As I’ve said before with my trips to Dallas, D.C., and more, exploring a new place with a local or native is the best way to get the full experience.
This past Thanksgiving, I flew into Salt Lake City with my best friend Becca, who grew up in Sundance, UT. We drove to Provo, where we would be spending our nights (and a good part of our days).
Day One, Thanksgiving
Naturally, Becca sprang out of bed early in the morning, excited to be reunited with her mountains. I reluctantly crawled out of bed and followed her out into the street, where she pointed out all the mountains and explained how she found her way around Provo using the mountains as her guide. She didn’t need Google Maps growing up in Utah.
We had flown in so late the night before; everything looked flat in the dark. I couldn’t see the monstrous mountains that surrounded us. Just looking out the window in the morning was incredible.
After taking a few minutes to actually get dressed and ready for the day, we walked down the road with our friend Rachel and her brother Michael, who we were staying with. It was then that I truly saw Utah for the first time.
That day, we spent a good bit of time driving around, as it was Thanksgiving and most places were closed. Becca showed me special places from her childhood, like her high school and the Vet she once worked at.
Thanksgiving dinner was something extraordinary. We drove up to Sundance, where Becca once lived, and ate at a fancy little restaurant there. We went around the table several times, saying our thanks, and then each enjoyed a full plate of gravy-coated turkey, cranberry sauce, mashed potatoes, and all the things you would hope for at a Thanksgiving dinner table.
The drive back should have been fine, but let me tell you: Elevation sickness is a real thing. It took a minute for my body to adjust to being 5k feet above sea level, and I did not react well, but we’ll leave it at that. That’s something to prepare for if you aren’t accustomed to mountains and higher elevations.
Day Two, Park City
The next day, after waking up with stomachs still full, we headed out to meet some of Becca’s high school friends (who were all wonderful people) and drove up to Park City, UT. You might recognize the name from a little thing called the Olympics that were held there in 2002. Unfortunately, we did not have time for Becca to show off her skiing skills and for me to tumble down the slopes, but it only took standing there and looking at the mountains for me to be frozen in shock and awe.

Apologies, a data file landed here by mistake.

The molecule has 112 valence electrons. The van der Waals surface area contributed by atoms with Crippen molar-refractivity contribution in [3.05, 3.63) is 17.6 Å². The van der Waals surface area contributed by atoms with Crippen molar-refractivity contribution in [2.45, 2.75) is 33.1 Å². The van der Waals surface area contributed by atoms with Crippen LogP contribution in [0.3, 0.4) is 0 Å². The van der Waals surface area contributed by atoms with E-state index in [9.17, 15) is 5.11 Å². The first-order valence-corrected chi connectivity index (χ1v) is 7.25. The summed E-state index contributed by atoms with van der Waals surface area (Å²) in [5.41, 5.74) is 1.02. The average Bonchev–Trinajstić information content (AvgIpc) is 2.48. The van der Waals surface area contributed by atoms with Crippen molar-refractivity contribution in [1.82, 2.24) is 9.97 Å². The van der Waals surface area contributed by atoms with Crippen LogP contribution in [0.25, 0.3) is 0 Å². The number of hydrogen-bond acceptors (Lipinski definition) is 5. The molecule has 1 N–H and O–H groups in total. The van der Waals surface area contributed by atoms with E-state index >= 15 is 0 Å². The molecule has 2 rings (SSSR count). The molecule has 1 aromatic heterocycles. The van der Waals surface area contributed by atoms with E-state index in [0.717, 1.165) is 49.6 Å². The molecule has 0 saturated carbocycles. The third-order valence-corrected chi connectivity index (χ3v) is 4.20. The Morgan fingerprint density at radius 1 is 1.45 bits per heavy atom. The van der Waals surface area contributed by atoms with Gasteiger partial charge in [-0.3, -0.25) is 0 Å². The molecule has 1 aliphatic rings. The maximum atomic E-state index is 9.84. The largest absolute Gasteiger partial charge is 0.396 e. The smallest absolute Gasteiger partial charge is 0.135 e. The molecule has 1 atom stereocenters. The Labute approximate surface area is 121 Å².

The town of Park City is adorable. It’s like a little snowy mountain village from a Disney movie, except, you know, real. We stepped around snowy puddles and followed the sidewalks along storefronts and restaurants that could have easily been a part of a theme park exhibit. We ducked into a few gift shops and even a store that only sold socks, appropriately named Sock City. I definitely spent way more than I should have.
Day Three, Provo and Sundance
Our only plans for day three were for Becca to play some songs at a great little venue in Provo, but that wasn’t until later that night. We spent the day driving our little rental car around some of the places that Becca loved and missed. We visited the stables where she once housed her horse, then drove alongside Provo Bay – a GORGEOUS freshwater bay bordering Utah Lake. Along the road, we drove slowly past a man on a tall horse riding towards us. There was nothing but farmland for miles.
The bay is surrounded by the most beautiful landscape I have ever seen. There are tall grasses that seem endless until they appear to run into the water and sky, which both were of the brightest blue. The clouds looked as though I could touch them if I ran far enough. We parked on the side of the road and skipped through the grass like kids.
Next, we headed up to Sundance Ski Resort, where we had Thanksgiving dinner a few nights before. Becca showed me the house she grew up in, and we walked around the resort. We had lunch in the little deli on the property, which provided amazing sandwiches and homemade candies.
Day Four, Snow Storm Sunday
Our last day in Utah was exciting in that we weren’t sure if it was ACTUALLY going to be our last day. Our flight out was around 5 pm, and it started snowing around 1 pm. Even if our flight was going to take off, we were running the risk of not making it to the airport in time. Thankfully, Utah knows how to handle snow, and we made it fine. Plus, I was able to experience a “snow day” in the Rockies.
It was on that day that I also experienced Cafe Rio, a Mexican chain restaurant headquartered in Salt Lake City. They’re very popular in the Provo area; what I didn’t know until now is that they actually have locations in some other states as well.
My only regret is not having more time to spend there, but my chances of returning are only getting higher as I look through the pictures and remember how incredible the landscape is and how friendly everybody was.